A theological reflection on the anniversary of the Mexican Conquest, lessons we have learned

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Theological and neural behavioral reflection on the 504th year after the conquest of Mexico. Despite the teachings of the Hebrew prophets, Islam , and Jesus Christ that all men are part of a universal brotherhood we continue to fail.

This week marks 504 years since the Spanish conquest of Mexico. The story of Mexico like many countries has been affected by conflicts of culture. Although ultimately it resulted in a new culture, the path to that new creation was imperfect and bloody. However, the influence of Christianity significantly moderated the amount of genocide compared to other regions of the world. The consequences of the first meeting between Hernando Cortes, Spanish Conquistador, and Moctezuma, Aztec King, on a wooden bridge leading to the city Tenochtitlan in 1519 were world changing.

Many of the world’s problems today result significantly from how we see our selves versus others. If we see ourselves as superior to others as individuals or cultures this poisons the interaction between cultures. Thus human history is replete with discrimination, deprivation, enslavement, war, and even genocide against humans we do not see as being our peers. This tribal instinct foments mistrust and prejudice almost every where in the world.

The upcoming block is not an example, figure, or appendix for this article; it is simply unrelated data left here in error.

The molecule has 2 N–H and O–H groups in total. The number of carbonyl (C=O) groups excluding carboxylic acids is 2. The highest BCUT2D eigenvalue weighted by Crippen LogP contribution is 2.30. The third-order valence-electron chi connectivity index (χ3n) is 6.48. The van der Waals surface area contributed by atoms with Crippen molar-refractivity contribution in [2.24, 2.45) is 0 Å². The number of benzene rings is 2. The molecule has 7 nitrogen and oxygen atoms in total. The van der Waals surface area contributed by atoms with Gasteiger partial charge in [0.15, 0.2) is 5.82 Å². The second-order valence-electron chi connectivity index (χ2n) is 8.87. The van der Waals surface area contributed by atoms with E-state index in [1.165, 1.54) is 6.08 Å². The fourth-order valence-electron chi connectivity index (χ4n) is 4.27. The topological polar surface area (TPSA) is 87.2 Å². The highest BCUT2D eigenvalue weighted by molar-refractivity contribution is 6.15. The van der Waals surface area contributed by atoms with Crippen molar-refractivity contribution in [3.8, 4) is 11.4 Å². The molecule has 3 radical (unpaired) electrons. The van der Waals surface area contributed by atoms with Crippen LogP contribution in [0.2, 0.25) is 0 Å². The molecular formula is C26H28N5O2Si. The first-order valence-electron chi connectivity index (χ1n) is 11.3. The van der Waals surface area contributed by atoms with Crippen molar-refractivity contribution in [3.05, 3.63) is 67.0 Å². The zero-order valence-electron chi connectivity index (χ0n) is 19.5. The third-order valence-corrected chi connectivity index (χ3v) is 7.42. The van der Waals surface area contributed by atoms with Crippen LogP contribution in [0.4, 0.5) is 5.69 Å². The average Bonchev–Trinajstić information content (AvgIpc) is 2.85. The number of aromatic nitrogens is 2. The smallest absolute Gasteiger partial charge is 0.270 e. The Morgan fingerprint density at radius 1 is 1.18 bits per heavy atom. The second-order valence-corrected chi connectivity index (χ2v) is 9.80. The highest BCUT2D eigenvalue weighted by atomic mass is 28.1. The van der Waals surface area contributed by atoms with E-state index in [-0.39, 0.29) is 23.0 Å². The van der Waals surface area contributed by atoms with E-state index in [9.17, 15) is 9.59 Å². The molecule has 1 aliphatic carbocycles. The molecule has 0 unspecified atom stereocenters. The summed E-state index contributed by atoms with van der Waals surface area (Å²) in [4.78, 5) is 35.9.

As a neuroscientist and physician studying the brain I understand that human evolution of speech and social interaction aims to create secure interdependent relationships with others to improve our survival chances. In fact for several years I have been involved in studying and teaching business students and professionals on how to create business and professional communication skills to this purpose. We teach students to actively seek positive interaction of benefit to the parties involved by clear, concise, and honest communication which also emphasizes active listening and feedback responses.

As someone who has studied theology and religion I understand that we as Saint Paul, the Apostle, put it have two natures. A beastly nature where violence is our security and a spiritual nature where we can seek peace and unity by following Jesus Christ. This is why so much of Scripture and Gospel discusses relationships.